The report tonight from most of today’s anglers was of lousy fishing. Most were beaten by the high dirty water and the wind that managed to gust at over 50 mph throughout the region. Many drifters bounced down the banks like broken loose floating cottonwood trees. Wade anglers had it easy; they reeled it in and headed home when it was difficult to keep a fly line on the water. Nonetheless, JY, Dawes and I had decent day. Even though our shoulders feel the pain from rowing against the gale, we landed more than a dozen blue hallowed Madison browns from 15 to 19 inches. We were fortunate. 

Simms Ice Out provided yet another very special presentation tonight. “Ask a Legend” featured a short talk and then questions and answers from well known anglers John Simms, Dave Whitlock and John Gierach. I’ve had the great fortune of spending much time with these fly fishing legends over the years. These guys are true mentors for me and to see how they handled the big crowd was once again a great learning experience. 

No fishing tomorrow. It’s my turn to present. I’ll be talking about how I managed to fly fish the world without much money. This is a new one and the title is “Evolution of a World Traveling Trout Bum”. 


  1. Erik Moncada

    That is an interesting topic Jeff, I myself have wondered if you would ever speak about that and offer tips or something.

  2. Jeff Currier - Global Fly Fishing

    I didn’t have such, but that’s what was asked and I made one up. It wasn’t easy as there’s so many ways to go about it but the way I went worked nice. Now I have a new show.

  3. Erik Moncada

    I bet a lot of it is just getting to know people, that is how I get to go places, nothing exotic, but good stuff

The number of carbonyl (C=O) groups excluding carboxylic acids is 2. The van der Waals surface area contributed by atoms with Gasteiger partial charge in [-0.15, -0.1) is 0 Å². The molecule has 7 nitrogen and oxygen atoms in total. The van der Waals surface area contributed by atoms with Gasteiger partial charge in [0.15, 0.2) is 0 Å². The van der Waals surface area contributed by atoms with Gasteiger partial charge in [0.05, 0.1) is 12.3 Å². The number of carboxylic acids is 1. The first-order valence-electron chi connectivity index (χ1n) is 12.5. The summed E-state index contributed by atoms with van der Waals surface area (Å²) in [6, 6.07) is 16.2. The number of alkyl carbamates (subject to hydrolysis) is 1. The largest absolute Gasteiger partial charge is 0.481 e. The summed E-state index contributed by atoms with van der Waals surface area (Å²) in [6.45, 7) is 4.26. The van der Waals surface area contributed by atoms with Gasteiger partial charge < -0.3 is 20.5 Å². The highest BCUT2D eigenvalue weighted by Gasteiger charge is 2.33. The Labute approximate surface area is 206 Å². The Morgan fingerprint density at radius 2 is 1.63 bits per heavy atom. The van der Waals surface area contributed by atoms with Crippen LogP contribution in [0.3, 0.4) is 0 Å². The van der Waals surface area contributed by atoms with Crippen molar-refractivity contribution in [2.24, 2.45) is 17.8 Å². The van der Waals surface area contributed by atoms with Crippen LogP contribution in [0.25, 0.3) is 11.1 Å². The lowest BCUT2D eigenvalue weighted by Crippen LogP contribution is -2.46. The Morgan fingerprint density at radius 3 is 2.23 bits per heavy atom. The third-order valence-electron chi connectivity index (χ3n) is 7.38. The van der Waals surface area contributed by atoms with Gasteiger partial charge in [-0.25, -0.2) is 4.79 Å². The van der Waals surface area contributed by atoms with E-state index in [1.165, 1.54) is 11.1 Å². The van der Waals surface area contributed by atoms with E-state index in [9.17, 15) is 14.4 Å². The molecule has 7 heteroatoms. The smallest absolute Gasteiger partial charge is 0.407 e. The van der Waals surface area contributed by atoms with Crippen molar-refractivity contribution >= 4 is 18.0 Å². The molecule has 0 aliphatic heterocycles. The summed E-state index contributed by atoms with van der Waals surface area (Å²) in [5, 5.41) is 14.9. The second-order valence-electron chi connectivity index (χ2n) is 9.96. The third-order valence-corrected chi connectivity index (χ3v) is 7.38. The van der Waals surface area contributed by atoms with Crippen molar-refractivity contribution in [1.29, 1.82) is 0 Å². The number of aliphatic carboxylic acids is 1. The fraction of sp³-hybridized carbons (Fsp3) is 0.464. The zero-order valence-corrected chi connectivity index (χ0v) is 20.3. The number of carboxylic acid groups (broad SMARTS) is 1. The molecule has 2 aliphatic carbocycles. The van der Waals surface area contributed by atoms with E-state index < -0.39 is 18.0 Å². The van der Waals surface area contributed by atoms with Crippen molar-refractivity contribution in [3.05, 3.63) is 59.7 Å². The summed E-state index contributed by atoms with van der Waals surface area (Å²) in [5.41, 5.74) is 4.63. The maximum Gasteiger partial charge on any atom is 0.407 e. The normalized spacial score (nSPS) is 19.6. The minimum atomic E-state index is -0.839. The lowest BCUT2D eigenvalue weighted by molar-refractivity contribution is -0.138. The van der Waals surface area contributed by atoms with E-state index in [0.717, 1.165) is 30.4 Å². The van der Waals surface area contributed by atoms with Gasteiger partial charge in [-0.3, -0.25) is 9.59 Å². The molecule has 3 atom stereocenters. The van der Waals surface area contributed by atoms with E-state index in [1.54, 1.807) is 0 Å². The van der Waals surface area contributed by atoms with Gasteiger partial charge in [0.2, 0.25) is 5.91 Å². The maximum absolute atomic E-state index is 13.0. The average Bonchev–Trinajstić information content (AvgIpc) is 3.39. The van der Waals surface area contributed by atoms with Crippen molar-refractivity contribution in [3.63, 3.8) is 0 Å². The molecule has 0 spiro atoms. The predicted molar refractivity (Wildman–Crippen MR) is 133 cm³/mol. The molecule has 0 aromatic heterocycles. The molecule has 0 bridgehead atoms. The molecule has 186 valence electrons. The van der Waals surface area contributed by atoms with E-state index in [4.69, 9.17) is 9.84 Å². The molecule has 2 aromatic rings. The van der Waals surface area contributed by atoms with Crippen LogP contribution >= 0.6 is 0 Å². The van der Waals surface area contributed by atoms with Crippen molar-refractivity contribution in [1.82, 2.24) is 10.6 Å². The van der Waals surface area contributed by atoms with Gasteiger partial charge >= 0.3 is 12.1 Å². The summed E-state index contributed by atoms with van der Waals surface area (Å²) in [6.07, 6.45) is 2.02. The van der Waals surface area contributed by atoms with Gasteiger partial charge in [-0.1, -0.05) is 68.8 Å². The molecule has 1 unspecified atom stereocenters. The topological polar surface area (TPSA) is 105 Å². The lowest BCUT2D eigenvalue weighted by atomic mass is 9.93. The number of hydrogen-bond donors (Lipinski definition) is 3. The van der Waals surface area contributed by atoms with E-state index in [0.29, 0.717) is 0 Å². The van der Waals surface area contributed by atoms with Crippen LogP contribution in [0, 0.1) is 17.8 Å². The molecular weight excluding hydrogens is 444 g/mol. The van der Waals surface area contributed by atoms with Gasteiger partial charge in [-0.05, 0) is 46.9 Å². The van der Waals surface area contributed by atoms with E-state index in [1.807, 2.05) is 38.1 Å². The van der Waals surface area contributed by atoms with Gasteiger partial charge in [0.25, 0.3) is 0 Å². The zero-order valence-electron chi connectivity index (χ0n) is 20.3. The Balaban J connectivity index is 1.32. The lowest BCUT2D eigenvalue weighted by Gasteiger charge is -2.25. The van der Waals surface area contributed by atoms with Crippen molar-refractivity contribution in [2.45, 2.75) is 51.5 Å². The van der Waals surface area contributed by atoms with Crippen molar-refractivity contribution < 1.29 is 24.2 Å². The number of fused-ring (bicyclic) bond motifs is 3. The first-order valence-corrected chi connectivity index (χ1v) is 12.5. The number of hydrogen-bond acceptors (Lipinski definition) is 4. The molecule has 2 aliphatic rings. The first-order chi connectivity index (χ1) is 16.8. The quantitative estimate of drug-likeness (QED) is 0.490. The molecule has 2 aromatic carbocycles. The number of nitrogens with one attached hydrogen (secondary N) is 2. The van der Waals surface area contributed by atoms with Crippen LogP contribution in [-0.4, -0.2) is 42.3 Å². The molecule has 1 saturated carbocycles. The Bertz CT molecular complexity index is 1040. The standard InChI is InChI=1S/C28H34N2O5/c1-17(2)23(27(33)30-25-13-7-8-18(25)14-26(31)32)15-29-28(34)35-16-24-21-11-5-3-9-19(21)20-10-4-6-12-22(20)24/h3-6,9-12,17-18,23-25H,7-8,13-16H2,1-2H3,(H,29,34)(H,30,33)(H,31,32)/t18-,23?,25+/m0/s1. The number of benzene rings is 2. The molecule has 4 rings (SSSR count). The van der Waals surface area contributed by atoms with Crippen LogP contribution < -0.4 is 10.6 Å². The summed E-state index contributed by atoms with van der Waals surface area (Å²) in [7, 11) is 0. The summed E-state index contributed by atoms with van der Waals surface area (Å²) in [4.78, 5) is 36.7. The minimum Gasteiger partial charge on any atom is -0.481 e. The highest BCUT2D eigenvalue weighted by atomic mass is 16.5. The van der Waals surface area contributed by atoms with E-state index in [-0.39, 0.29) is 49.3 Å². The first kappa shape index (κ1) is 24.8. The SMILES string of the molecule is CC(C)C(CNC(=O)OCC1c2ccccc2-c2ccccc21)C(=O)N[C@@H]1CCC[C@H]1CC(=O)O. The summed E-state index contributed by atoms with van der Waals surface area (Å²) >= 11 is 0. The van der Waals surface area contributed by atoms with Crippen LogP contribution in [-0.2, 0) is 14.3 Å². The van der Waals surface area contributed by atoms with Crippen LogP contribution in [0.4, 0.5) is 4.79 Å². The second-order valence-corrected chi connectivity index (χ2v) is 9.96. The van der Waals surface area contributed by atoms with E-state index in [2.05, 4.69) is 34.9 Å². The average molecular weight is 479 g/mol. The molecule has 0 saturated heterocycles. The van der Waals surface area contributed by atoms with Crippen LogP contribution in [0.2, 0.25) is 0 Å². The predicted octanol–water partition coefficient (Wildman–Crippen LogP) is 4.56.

4. Montana Angler

    Glad you enjoyed ICE out. Seems to be getting bigger and bigger each year. Unfortunate that we had record breaking hights that brought the rivers up but good to see you still tagged some nice browns on the Lower with JY.

Welcome to the Blog of Jeff Currier!

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I started fly fishing at age 7 in the lakes and ponds of New England cutting my teeth on various sunfish, bass, crappie and stocked trout. I went to Northland College in Ashland, Wisconsin, where I graduated with a Naturalist Degree while I discovered new fishing opportunities for pike, muskellunge, walleyes and various salmonids found in Lake Superior and its tributaries.

From there I headed west to work a few years in the Yellowstone region to simply work as much as most people fish and fish as much as most people work. I did just that, only it lasted over 20 years working at the Jack Dennis Fly Shop in Jackson, WY where I departed in 2009. Now it’s time to work for "The Man", working for myself that is.

I pursue my love to paint fish, lecture on every aspect of fly fishing you can imagine and host a few trips to some of the most exotic places you can think of. My ultimate goal is to catch as many species of fish on fly possible from freshwater to saltwater, throughout the world. I presently have taken over 440 species from over 60 countries!